As Christians, we best grow in community. But we don’t need just any kind of community. We need a certain type of community. The community we need doesn’t mirror a country club. It doesn’t cater to our preferences. It is not one that won’t be real with us or confront us regarding sin. We need a community that is different than the world. One that will help us grow in Christlikeness.
A community I like to refer to as an authentic and interdependent transformative learning community.
Admittedly, that is a mouth full and can be a bit vague, so let’s break it down.
Disciples must be a part of a transformative learning community
Acts 2 is an amazing story of the power of the gospel and the work of the Spirit. Not only does the Spirit empower the disciples to witness to the people (vs 1-13). But their unique witness in the language of the people gave Peter a platform to speak the gospel to a large crowd (vs 14-36). The Spirit moved that day and about 3,000 were added to the church (vs 37-41).
That is simple amazing. Imagine your church growing by 3,000 people in one afternoon! That would be fantastic.
Notice what takes place after these folks are saved.
The church gathered together in community with one another to learn Christ.
Look at verse 42,
“And they devoted themselves to the apostles’ teaching and the fellowship, to the breaking of bread and the prayers.”(Ac 2:42)
Notice what they did — they devoted themselves. When you devote yourself to something, you are giving yourself to an activity with an intense effort over a sustained period of time. One of the activities to which the first church devoted themselves was the apostles’ teaching about Jesus. These people went from being pagans and those wrapped up in Judaism to those who were devoted to learning a whole new way of life in Christ. As the apostles taught, they learned Christ. They learned how to think and act like Jesus.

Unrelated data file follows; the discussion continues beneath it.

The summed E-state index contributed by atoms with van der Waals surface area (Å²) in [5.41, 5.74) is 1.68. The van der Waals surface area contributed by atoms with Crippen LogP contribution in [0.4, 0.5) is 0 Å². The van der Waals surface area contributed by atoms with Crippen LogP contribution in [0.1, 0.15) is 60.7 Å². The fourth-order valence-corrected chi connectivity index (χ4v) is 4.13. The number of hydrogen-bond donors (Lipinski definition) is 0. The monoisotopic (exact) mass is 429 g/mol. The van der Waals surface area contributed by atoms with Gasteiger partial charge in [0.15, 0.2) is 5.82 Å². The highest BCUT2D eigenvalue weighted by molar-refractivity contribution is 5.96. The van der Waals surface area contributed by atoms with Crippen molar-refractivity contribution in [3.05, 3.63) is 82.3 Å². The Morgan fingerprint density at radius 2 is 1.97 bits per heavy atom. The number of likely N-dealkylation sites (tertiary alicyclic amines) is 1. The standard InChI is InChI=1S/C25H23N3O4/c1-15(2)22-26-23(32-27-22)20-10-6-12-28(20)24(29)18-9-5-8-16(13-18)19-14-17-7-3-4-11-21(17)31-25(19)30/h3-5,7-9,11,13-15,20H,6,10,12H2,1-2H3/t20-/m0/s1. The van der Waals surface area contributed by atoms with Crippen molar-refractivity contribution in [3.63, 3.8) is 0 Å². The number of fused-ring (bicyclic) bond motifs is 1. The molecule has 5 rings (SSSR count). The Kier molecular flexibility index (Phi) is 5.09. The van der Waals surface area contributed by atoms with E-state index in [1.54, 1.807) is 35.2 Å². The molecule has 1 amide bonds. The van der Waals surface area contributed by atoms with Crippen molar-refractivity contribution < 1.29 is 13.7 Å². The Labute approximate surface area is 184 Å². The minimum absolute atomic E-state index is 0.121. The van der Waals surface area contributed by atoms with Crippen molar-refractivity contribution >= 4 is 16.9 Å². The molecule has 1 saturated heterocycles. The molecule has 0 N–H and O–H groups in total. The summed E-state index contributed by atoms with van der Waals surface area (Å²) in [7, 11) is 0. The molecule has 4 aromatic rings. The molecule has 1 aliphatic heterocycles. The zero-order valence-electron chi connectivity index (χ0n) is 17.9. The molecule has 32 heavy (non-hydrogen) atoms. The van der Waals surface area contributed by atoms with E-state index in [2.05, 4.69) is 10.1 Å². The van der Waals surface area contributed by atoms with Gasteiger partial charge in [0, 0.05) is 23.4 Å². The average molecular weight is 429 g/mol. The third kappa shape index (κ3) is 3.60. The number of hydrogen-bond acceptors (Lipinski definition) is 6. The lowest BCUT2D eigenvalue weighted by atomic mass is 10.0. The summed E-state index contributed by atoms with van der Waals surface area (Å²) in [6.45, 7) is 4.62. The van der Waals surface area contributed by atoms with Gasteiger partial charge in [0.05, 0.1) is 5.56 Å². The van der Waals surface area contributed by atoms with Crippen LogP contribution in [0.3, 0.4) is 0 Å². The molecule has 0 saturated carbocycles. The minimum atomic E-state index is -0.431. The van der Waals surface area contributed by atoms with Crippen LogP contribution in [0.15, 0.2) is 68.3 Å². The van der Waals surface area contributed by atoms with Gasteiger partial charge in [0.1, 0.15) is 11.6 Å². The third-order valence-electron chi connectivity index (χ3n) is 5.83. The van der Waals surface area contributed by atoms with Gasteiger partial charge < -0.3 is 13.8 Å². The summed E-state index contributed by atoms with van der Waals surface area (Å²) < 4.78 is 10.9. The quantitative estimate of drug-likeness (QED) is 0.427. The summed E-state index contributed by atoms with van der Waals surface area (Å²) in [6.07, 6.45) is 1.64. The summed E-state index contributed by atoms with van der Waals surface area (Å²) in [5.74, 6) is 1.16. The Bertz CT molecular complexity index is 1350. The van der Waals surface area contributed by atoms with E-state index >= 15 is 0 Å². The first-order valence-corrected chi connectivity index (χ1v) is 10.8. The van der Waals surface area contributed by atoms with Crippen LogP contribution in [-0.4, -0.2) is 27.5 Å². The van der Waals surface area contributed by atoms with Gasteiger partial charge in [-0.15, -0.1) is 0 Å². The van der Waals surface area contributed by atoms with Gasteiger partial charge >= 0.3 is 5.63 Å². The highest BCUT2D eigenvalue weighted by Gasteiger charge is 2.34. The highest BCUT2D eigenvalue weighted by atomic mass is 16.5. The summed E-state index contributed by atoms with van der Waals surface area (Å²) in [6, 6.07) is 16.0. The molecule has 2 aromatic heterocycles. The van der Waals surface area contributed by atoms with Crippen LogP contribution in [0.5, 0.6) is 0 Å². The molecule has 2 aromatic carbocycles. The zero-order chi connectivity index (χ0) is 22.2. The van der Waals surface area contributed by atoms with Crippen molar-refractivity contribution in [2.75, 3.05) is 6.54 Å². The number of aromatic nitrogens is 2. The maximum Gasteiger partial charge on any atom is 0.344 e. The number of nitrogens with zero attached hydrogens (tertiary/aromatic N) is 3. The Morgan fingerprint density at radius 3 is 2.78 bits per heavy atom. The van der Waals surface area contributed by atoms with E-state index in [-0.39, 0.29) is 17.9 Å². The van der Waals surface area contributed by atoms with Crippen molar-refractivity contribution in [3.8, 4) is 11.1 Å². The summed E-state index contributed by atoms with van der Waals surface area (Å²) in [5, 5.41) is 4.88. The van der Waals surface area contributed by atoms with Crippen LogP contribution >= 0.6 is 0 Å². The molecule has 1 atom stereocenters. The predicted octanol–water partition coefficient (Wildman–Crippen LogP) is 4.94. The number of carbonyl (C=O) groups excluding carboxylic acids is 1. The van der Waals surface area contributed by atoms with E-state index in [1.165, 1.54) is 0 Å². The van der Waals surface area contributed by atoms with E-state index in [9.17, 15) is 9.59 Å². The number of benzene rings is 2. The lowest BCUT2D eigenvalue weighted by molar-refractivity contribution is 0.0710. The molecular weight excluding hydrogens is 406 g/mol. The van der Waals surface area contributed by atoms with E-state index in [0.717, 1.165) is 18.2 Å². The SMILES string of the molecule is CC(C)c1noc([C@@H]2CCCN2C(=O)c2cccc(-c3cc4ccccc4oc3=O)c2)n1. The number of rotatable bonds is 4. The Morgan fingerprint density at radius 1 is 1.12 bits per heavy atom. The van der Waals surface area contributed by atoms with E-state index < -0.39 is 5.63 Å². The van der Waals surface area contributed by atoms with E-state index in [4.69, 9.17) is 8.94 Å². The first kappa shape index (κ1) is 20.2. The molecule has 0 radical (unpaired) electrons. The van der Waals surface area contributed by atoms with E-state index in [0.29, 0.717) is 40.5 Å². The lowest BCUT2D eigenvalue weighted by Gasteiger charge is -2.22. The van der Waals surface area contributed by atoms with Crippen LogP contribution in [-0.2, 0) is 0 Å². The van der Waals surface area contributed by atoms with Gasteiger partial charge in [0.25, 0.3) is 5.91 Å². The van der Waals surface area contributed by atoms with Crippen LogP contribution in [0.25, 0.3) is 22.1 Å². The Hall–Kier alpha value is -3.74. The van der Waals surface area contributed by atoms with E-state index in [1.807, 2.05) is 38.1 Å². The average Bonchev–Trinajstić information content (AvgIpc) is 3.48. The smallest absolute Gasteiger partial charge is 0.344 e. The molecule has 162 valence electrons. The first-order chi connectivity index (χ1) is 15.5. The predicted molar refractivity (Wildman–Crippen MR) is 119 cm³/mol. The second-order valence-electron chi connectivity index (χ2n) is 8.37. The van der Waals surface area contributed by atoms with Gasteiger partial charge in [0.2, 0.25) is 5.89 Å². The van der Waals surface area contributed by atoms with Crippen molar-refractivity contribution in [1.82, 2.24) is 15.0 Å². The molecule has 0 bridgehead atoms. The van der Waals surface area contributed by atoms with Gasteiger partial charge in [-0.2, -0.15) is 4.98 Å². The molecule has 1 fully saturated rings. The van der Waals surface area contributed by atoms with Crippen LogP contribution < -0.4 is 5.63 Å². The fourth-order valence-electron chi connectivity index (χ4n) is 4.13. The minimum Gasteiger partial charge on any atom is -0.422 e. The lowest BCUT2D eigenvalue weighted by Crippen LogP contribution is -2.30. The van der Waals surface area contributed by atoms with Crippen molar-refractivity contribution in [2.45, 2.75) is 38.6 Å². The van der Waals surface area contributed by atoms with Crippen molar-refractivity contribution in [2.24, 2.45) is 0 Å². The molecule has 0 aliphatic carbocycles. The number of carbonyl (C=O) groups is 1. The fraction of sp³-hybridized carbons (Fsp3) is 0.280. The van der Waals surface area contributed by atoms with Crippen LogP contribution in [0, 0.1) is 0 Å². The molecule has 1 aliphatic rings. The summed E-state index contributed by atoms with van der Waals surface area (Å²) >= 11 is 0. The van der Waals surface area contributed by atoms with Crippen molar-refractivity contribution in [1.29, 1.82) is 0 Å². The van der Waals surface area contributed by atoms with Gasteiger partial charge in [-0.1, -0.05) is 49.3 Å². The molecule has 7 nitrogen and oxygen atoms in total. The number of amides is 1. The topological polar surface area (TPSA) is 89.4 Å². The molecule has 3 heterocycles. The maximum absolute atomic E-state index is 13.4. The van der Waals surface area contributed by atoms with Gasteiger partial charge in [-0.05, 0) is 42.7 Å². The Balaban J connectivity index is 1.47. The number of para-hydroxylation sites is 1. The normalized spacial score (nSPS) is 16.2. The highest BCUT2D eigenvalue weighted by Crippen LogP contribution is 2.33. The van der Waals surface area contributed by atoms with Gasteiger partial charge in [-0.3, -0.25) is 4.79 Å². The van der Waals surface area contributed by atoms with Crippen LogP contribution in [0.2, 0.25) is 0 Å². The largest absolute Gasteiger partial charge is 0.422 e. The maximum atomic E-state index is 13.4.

These weren’t people who were out to get their fire insurance so that they could go to heaven one day. No, they saw the importance of stepping into a new way of life that Jesus opened up for them. The apostles’ teaching wasn’t forced on them. They didn’t go to church begrudgingly. They wanted it, so they devoted themselves to the apostles’ teaching.
The apostles’ teaching took place in several different settings.
Look at verse 46,
“And day by day, attending the temple together and breaking bread in their homes, they received their food with glad and generous hearts,”(Ac 2:46)
The apostles taught in a large gathered assemble, as well as in small groups. I don’t believe that one of these settings is better than the other. Instead, I believe we need both. We need to gather together in a large group where we hear the word preached. As well as we need to gather together in small groups where we are taught and able to discuss the Word.
Both of these settings are important as we seek transformation.
The church was transformed as they learned Jesus together in community.
That is the best place for transformation to take place — in community with one another. We can’t just get alone with Jesus and our Bible and expect to be transformed in the same way that we will be as we gather together with one another under and around God’s Word to learn Jesus.
We are transformed as we gather together in a learning community with other disciples who are passionately pursuing Christlikeness.Tweet
Can I just say — watching church online is not the same as being physically present with other brothers and sisters in Christ. A virtual service should not take the place of a physical service. It is helpful. It allows us to hear the Word when we otherwise would not be able to. I am thankful churches are able to offer it, especially during the unprecedented times in which we live. But it is not a substitute for gathering together in community with one another. Transformation occurs as we gather together in an authentic and interdependent learning community.
Want to keep learning?
Watch the sermon this post is based on.